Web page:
erly assimilated. It braces up. It builds
up. It drives out Impurities. It clears the
lungs and lets the vivifying oxygen of the
air penetrate every lung cell. It is the
sreat bloodmaker and flesh-builder. It is
not onlyan almost unfailing cure for con
sumption and allied diseases like asthma,
bronchitis, catarrh-throat troubles, weak
5ungs and bleeding lungs, but is also a mar-x-elc.us
remedy for all wasting diseases and
diseases of the blood. Thousands who were
mourned as doomed to an untimely death
have testified to its almost miraculous vir
tues. Copies of their grateful letters may
be obtained by writing to the discoverer of
this wonderful medicine. Dr. It. V. Pierce,
chief consulting physician to the Invalids'
Hotel and Surgical Institute, at Buffalo. N.
Y. "Golden Medical Discovery" is sold by
all druggists nothing else is "just as
"I write to inform you that I am now en
joying magnificent health, after having
suffered for years with chronic catarrh,"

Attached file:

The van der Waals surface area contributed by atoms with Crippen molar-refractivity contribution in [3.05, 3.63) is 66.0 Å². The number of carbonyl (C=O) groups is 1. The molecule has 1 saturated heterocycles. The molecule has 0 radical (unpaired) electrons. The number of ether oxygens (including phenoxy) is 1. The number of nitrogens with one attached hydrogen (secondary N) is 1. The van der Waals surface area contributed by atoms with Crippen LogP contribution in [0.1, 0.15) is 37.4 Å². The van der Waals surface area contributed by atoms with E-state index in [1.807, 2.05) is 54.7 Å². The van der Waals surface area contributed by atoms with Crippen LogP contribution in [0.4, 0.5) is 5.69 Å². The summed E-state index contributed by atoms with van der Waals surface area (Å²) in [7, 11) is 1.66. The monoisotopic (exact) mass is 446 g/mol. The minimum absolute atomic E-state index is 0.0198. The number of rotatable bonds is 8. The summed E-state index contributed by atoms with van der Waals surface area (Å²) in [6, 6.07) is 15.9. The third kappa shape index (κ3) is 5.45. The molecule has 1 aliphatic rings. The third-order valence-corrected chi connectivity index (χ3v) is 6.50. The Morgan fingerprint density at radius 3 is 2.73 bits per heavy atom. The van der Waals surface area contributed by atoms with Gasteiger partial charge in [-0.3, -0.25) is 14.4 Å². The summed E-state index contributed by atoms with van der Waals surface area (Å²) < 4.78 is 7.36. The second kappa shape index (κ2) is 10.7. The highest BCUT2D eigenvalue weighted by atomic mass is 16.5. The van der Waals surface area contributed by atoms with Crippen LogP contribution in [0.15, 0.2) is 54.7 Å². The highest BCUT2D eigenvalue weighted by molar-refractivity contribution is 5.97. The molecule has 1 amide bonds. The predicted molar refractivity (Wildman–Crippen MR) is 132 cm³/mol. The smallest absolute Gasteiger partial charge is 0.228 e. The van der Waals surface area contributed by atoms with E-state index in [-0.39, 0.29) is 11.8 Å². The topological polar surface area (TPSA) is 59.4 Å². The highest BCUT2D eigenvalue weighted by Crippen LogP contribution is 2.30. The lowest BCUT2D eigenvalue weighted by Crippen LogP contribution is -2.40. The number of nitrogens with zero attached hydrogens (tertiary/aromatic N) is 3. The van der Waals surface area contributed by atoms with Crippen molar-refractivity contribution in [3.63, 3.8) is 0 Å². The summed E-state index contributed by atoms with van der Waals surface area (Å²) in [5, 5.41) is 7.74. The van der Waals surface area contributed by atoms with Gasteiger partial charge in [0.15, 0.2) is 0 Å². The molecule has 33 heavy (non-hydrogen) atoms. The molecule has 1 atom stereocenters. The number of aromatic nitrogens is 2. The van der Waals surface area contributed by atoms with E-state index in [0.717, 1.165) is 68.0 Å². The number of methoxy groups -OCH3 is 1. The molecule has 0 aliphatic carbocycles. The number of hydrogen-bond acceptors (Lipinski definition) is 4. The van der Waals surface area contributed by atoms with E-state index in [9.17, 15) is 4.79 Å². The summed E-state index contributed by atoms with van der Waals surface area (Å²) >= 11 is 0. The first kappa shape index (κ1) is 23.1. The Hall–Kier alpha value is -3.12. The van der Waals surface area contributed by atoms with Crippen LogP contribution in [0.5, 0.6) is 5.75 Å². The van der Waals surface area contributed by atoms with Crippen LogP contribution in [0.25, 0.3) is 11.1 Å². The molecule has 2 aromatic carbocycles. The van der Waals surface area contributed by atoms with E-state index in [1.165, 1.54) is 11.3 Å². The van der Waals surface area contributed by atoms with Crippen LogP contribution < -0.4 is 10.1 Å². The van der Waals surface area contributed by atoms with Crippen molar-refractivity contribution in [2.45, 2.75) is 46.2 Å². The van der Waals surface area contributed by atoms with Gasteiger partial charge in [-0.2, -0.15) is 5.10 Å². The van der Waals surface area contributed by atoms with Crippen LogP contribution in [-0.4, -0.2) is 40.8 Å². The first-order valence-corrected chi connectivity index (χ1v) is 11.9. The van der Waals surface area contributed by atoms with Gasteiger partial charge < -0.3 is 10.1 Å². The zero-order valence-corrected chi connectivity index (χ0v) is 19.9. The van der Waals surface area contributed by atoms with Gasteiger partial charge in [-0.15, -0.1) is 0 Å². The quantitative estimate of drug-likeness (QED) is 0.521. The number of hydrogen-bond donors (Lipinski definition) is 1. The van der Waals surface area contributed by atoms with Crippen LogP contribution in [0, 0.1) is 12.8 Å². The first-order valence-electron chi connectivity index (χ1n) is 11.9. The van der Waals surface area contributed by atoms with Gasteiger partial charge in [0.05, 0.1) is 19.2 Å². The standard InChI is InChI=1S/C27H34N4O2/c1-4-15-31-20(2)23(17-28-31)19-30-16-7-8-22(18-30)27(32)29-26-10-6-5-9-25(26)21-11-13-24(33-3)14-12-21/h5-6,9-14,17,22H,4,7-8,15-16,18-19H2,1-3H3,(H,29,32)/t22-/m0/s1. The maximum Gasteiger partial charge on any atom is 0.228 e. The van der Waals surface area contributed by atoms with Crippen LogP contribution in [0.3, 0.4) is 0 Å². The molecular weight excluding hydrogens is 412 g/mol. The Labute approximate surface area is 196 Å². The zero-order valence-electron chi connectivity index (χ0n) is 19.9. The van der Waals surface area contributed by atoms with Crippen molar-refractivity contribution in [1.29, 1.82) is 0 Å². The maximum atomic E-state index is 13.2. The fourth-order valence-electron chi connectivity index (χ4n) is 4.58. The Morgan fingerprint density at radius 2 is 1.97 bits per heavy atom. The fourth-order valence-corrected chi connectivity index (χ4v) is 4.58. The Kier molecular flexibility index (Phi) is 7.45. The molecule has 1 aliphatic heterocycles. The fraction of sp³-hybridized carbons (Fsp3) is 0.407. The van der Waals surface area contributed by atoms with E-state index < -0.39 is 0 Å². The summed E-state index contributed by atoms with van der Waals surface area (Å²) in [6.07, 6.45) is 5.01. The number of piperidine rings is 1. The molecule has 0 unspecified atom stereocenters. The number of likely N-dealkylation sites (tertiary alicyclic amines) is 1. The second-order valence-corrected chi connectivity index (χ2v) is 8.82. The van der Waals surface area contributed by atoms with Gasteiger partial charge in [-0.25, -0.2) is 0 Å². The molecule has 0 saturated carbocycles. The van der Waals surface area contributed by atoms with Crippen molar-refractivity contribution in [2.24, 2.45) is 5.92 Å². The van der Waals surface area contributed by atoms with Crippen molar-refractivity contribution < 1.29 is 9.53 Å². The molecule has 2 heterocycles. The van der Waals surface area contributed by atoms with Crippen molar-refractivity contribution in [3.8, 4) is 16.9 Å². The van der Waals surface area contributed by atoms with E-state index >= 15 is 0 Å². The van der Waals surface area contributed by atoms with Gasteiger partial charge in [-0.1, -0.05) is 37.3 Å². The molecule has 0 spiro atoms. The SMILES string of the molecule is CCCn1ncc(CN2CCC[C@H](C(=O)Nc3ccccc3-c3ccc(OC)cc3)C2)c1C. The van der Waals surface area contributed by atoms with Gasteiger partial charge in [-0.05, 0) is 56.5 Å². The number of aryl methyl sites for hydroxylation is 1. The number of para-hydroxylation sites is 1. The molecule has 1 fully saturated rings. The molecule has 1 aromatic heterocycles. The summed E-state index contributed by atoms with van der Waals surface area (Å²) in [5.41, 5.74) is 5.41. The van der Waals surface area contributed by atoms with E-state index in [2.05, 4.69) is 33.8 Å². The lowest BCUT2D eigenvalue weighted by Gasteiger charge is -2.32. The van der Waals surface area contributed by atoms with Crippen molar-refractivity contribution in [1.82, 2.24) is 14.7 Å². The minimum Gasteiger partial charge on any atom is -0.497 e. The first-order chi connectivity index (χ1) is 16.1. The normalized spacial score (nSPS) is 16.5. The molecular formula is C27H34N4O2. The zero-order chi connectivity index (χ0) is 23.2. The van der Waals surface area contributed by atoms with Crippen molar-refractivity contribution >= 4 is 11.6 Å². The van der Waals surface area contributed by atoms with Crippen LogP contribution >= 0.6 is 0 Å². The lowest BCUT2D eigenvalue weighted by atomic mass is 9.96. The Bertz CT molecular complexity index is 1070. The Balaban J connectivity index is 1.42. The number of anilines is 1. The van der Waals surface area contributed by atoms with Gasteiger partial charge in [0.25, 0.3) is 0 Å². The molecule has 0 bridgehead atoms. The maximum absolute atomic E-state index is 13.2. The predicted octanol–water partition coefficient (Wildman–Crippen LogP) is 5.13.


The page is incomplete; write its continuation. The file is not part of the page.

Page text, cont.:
writes Ramon Sanchez. Esq.. of Penasco.
Taos county, N. M. "By constant use of
your 'Golden Medical Discovery' I have
jecovcred my health, and am now a sound
man. attending to my business and enjoy
"I hereby take great pleasure in cordially
recommending your treatment to those who
are suffering with the same insidious and
"About two years ago I had grip, which
left me feeling miserable no strength and
a cough." writes Mrs. C. Maynard, of East
Lyme, New London county. Conn. "As
some of my family died with consumption
I feared that, so I began taking Dr. Pierce's
Golden Medical Discovery. After taking
the second bottle I felt much better, and